Think about whether you need electric hook-up, for which you might want a tent with access to a charging point. Bell tents don't offer compartment walls, but are very easy and quick to put up. It will come down to your personal preference which type you go for.


Best family tents for camping in 2023

Outwell Airville 6SA tent

6-person multi-room tent

A star rating of 4 out of 5.

A spacious family tent that's at the heavier end of the family air tent range (at 49.8kg), but built to last. This tent has some thoughtful and clever design touches, such as magnetic doors that open and close silently (useful with younger kids), large tinted windows, a hook track system across the ceiling to hang lights from and a carry case with wheels at one end of it. Worth the investment if you have the boot space.


Easy Camp Palmdale 600 Lux tent

6-person tunnel tent

A star rating of 3.8 out of 5.

A fibreglass pole family tent at the cheaper end of the market that offers plenty of space for family adventures, and good protection against the elements. This is a great option if you want to try out camping but don't want to commit to a high-spec tent, and it has all the right features – such as pockets in the inner compartment, lamp hooks, a side door and mesh windows inside and out – to be a practical living space whatever the weather is doing. Highly recommended for families on a budget.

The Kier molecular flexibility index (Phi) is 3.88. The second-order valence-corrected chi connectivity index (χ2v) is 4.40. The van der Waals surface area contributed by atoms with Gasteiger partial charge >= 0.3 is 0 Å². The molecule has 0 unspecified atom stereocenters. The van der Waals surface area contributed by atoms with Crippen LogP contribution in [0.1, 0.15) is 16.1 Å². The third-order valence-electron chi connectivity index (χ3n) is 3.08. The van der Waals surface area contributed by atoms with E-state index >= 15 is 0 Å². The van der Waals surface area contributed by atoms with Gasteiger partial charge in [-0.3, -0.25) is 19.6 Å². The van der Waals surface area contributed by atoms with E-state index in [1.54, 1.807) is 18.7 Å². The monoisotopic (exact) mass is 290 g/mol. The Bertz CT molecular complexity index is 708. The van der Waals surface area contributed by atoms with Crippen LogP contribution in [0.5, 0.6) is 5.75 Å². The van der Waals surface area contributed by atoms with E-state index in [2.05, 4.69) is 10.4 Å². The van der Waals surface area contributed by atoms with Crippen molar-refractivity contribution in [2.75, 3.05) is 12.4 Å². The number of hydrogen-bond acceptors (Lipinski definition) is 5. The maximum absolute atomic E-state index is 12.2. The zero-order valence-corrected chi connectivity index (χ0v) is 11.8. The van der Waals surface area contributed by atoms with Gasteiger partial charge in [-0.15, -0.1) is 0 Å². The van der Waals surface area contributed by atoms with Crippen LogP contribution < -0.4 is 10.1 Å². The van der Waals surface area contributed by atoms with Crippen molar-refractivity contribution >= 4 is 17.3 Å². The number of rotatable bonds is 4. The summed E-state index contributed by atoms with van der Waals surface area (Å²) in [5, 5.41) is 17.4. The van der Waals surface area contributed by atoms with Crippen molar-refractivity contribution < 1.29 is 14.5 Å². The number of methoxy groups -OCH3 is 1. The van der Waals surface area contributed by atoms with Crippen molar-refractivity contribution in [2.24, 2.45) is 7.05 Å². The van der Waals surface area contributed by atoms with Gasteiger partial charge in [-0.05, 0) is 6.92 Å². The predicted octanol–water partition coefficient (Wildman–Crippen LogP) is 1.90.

Vango Aether Air tent 600XL

6-person tunnel air tent

A star rating of 4.5 out of 5.
Vango Aether Air in field with chairs in porch in full sunshine
The Vango Aether Air 600xl has a generous porch and a good sized living area for families to kick back in, whatever the weather.

A roomy family tunnel tent that's built to last, Vango's family air tent – made from recycled water bottles – goes up easily and is well designed with useful features throughout. There are lantern hooks, a mains access point for chargers, black-out inners for the sleeping compartments and a large porch, which makes camping less weather-dependent. It's not as heavy as some of the other offerings on the market, which is another bonus. A great investment.